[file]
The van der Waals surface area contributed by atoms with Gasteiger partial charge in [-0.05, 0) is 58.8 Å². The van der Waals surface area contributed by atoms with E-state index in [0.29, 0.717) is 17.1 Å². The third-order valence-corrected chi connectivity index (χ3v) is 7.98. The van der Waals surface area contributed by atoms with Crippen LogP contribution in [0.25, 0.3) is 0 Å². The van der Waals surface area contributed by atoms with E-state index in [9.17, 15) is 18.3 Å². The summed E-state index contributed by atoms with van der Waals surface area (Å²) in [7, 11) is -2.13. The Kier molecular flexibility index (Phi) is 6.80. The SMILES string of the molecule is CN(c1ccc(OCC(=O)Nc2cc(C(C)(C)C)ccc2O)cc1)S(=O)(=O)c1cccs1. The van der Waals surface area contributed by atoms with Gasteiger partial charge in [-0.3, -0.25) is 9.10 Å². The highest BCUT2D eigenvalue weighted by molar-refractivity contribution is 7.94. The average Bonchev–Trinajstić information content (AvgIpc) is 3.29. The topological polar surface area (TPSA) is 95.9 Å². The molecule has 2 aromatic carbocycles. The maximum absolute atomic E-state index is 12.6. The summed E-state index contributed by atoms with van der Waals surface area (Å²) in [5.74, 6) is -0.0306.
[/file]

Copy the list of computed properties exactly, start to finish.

The van der Waals surface area contributed by atoms with Gasteiger partial charge in [-0.05, 0) is 58.8 Å². The van der Waals surface area contributed by atoms with E-state index in [0.29, 0.717) is 17.1 Å². The third-order valence-corrected chi connectivity index (χ3v) is 7.98. The van der Waals surface area contributed by atoms with Crippen LogP contribution in [0.25, 0.3) is 0 Å². The van der Waals surface area contributed by atoms with E-state index in [9.17, 15) is 18.3 Å². The summed E-state index contributed by atoms with van der Waals surface area (Å²) in [7, 11) is -2.13. The Kier molecular flexibility index (Phi) is 6.80. The SMILES string of the molecule is CN(c1ccc(OCC(=O)Nc2cc(C(C)(C)C)ccc2O)cc1)S(=O)(=O)c1cccs1. The van der Waals surface area contributed by atoms with Gasteiger partial charge in [-0.3, -0.25) is 9.10 Å². The highest BCUT2D eigenvalue weighted by molar-refractivity contribution is 7.94. The average Bonchev–Trinajstić information content (AvgIpc) is 3.29. The topological polar surface area (TPSA) is 95.9 Å². The molecule has 2 aromatic carbocycles. The maximum absolute atomic E-state index is 12.6. The summed E-state index contributed by atoms with van der Waals surface area (Å²) in [5.74, 6) is -0.0306.